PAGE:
Document Type

Conference Paper

Rights

This item is available under a Creative Commons License for non-commercial use only

Disciplines

Medical engineering

Publication Details

Bioengineering in Ireland 2011, Galway, Ireland

Abstract

An emerging technology proposes the use of low frequency-high power ultrasound transmitted via wire waveguides for the disruption and ablation of atherosclerotic lesions, more specifically advanced fibrous or calcified plaques such as chronic total occlusions (CTO). This energy delivery selectively ablates rigid diseased tissue by means of direct mechanical contact, cavitation and other forces generated by the intense dynamic pressure fields generated.

The first clinical device using this energy delivery was granted FDA approval in 2007 [1] for the ablation of CTOs and most research to date has focused on ablation and disruption of hard, fibrous or calcified tissues [2]. This work, however, investigates the affects this energy delivery has on the perforation of soft healthy tissue (porcine aorta).

Materials and methods

An ultrasonic apparatus has been developed with operational characteristics similar to clinical devices reported in the literature i.e. frequency of operation (22.5kHz) and distal-tip ultrasonic amplitudes of vibration (~15-50μm). This apparatus delivers ultrasound via 1mm nitinol wire waveguides (132mm in length) with flat distal tips.

An experimental test rig was developed to perform controlled tests (ultrasonic power delivery and feedrates) on tissue samples in a thermostatic tank (37oC). Perforation force measurement was achieved by means of a strain gauge arrangement on a cantilever tissue holder.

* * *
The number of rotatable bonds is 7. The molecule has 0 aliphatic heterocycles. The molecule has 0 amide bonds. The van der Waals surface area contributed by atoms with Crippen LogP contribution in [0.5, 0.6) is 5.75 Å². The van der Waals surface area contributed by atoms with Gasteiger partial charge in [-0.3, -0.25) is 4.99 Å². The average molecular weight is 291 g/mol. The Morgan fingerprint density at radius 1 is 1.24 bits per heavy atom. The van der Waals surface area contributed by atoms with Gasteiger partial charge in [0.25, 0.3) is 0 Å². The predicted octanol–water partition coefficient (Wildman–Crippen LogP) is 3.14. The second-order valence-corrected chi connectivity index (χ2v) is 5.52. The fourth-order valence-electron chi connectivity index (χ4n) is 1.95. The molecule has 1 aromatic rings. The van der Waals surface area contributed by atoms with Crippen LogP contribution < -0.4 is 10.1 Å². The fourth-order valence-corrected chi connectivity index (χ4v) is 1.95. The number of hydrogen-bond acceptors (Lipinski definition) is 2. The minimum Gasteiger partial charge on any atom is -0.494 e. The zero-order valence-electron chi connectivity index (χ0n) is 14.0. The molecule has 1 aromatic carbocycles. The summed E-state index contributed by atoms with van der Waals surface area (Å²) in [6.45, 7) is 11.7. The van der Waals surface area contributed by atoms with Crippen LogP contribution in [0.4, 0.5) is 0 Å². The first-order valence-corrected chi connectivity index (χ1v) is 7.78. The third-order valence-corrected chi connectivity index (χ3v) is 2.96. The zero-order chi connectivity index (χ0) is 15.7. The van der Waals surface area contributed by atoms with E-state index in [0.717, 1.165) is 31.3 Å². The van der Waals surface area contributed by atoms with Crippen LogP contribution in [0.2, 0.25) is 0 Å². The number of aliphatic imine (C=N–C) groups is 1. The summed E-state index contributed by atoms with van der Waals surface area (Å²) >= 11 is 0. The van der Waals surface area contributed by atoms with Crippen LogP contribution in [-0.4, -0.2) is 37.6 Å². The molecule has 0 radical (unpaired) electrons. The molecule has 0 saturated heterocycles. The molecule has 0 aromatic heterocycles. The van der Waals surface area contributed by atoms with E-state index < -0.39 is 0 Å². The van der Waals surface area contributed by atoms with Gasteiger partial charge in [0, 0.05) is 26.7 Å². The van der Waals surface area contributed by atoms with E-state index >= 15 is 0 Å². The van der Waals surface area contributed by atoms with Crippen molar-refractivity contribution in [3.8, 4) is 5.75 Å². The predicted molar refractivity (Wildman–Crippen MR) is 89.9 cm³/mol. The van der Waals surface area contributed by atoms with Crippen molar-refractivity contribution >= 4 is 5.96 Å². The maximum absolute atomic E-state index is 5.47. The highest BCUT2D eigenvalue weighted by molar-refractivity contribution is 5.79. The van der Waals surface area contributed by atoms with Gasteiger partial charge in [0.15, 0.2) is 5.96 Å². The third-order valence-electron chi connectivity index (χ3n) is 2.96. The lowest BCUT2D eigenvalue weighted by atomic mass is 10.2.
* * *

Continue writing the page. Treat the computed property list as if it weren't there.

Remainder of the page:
A miniature hydrophone was also incorporated for the detection of cavitation by analysing the acoustic spectrum while the device was activated. Sub, super and ultra harmonics of the fundamental are all considered indicative of stable cavitation, whereas an increase in the broadband noise, in regions absent of significant harmonics, are indicative of inertial cavitation [3].

Porcine aorta was exhumed, stored in saline and tested less then 24 hours after death. Connective tissue was removed and samples (10x20mm) were cut from the descending aorta. Wires were advanced towards the tissue at a constant feedrate of 38 mm/min until perforation.

Results

As shown in Figure 1, an increase in distal tip amplitudes of vibration reduced the perforation force. It was found that stable cavitation occurred at all power settings (> 15μm). At the high power displacement amplitude setting of 34.3μm the perforation force was 1.2N when compared with 5.5N with no ultrasonic activation. The inertial cavitation threshold was crossed at distal-tip amplitudes of vibration greater than 30μm. However, no significant decrease in perforation force was evident in the inertial cavitation region. At the macro level, the tissue appears to fail in a similar manner for all distal-tip amplitudes of vibration.

Discussion

Perforation force of soft arterial tissue does not appear to be significantly effected by the onset of inertial cavitation. Further histological examination may be required to determine residual tissue damage from cavitation. Additional studies are needed to determine to what extent tissue is ablated, cut or removed at various power levels. It is suggested, however, that tissue removal using this energy on soft tissue is minimal when compared to that of hard brittle tissue ablation.

Share

COinS